The plan for my layout doesn’t include a fiddleyard, but they’re handy to have to store trains and rolling stock off-scene. Since I don’t intend to run a whole lot simultaneously, I figured I put in a small hidden fiddleyard. Normally you’d have to accessible to swap out rolling stock, but again, I don’t intend to run a whole lot of variety on this layout, so a hidden inaccessible one should be fine for my needs.
So there is still work to be done on the fiddleyard. There is more track to be put down, put terminal blocks in to wire these tracks up to my controller and ofcourse, run more trains!
So a problem I’ve had is that I put my station platform in the middle of my table. While that is a nice focal point, trying to fit any sort of loopback in proved to be very difficult.. maybe impossible? The only realistic solution was to move the station platform over to the right. The benefits of this change were just too many to ignore; I can fit a loopback on the lefthand side, I can remove the loopback from sight with the backscene which coincidentally reduces the amount of resin I need for the water as well as making it easier to put in the illusion that the cliffs don’t protect the pier too much from the ocean.
So the third and final woodworking project is… something that I’ve wanted to do for probably 10 or so years now. Benchwork for my trains! I’ve decided to go for the L-Girder technique, as I like the idea of having full control and having access to everything from the bottom. That, and it’s easy enough to construct.
As you can see, the drop trap I built to start of the woodworking projects is in the background. And despite the look of it, it’s really sturdy! Just one slight problem, even though it fits through the door, turns out that the doors upstairs are 1″ slimmer… and it just barely doesn’t fit through them. So… lets break out the saw and try again…
Decided to make it 20cm slimmer, and to be honest, I’m happier that the top cross-bars are lower so I can more easily connect wires to another bench in the future.
Top bars were shortened slightly (by 10cm) so it’ll still fit through the (slightly slimmer!) upstairs doors, for when I eventually move.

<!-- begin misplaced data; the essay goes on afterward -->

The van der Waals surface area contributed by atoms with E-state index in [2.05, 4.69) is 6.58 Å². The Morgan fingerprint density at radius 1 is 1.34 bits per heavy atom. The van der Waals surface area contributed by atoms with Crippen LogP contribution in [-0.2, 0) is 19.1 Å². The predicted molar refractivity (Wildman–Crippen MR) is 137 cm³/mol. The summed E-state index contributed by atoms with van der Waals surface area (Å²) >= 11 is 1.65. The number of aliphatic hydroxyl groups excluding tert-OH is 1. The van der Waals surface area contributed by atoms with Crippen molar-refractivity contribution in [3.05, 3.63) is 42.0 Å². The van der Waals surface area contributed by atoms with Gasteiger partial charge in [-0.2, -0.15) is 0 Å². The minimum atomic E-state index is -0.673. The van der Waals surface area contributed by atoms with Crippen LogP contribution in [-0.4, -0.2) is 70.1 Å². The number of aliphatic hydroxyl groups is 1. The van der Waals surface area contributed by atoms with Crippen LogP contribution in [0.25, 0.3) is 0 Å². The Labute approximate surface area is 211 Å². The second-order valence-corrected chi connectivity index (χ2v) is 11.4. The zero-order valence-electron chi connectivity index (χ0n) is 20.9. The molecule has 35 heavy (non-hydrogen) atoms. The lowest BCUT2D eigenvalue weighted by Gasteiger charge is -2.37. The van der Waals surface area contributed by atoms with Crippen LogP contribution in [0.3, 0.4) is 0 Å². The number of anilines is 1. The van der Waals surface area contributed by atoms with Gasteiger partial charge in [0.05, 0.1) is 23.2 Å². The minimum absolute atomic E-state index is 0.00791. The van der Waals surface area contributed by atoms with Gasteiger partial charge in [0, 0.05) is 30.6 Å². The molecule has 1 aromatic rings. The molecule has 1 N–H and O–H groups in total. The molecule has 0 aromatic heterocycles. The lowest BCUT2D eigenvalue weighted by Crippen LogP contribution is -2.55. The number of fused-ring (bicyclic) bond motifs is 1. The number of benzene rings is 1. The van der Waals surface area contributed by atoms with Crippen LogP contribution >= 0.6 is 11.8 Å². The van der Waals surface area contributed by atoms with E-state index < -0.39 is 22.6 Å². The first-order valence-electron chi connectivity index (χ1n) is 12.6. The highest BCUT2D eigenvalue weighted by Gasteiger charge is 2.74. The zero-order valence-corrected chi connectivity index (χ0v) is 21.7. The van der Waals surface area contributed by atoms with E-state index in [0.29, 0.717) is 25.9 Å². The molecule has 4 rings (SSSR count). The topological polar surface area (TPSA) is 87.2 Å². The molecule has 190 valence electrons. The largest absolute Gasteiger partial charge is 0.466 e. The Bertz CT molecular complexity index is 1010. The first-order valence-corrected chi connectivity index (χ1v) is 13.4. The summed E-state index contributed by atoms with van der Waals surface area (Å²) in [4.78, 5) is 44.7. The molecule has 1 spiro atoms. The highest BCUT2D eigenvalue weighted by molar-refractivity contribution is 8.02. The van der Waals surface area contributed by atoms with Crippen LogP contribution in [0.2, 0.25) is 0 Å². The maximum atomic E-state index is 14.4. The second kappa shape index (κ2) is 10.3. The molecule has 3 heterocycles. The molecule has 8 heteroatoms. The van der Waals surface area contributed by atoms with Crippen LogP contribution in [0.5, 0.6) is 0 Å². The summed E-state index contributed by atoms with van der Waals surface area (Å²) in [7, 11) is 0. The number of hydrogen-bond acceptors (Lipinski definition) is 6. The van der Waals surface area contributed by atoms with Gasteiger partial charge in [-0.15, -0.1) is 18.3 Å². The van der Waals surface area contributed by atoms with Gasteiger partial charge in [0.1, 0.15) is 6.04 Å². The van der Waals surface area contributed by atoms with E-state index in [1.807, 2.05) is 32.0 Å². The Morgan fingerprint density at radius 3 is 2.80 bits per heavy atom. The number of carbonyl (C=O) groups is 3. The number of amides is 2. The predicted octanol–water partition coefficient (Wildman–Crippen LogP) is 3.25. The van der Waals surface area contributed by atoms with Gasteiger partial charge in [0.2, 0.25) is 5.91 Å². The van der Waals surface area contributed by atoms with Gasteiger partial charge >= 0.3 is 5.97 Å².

Aaand that’s half of the bench already covered. Plus I’ll need to turn it a bit to be able to make the track of the station be able to loop back. But I reckon that’ll be fine and add a bit more interest to the whole thing. The track in the foreground is a slightly altered version of Glenderg’s design from the IrishRailwayModeller.com forums. I moved the engine shed and added a goods shed to add a bit more scenic interest to the design, with the doors facing the front instead of hiding it in the back of the building facing the station.
Oh, and the storage space underneath? Yeah, funny how quickly that fills up with all sorts of stuff.
Not quite a model railway thing, but recently I was asked if I could build a Drop Trap by my partner. Now this is mostly a simple piece of woodworking.. problem is, I didn’t have any wood.
And I suppose that is where the tie in with the model railway comes in; I didn’t have any wood for a model railway table either!… or.. for the hydroponics, which I have wanted to build a mobile trolley for for a while now. And I imagine you can see where this is going; it was the perfect excuse to borrow a van to purchase some wood from the local builders supply for my building endeavors!
So a little bit poorer but richer in building materials, I banged together this trap. It’s stone age technology really, but apparently the most successful design for catching kitchens. Neatly fits in my partners boot with the seats down, nice and light so it isn’t a hassle to carry even for a single person but heavy enough to not have to worry about kitties escaping. What you’d call, simple but effective.
Just attach a string to the little ringlet on the brace and pull if you want the trap to come down. And no sooner than when I finished it, it was whisked away for duty.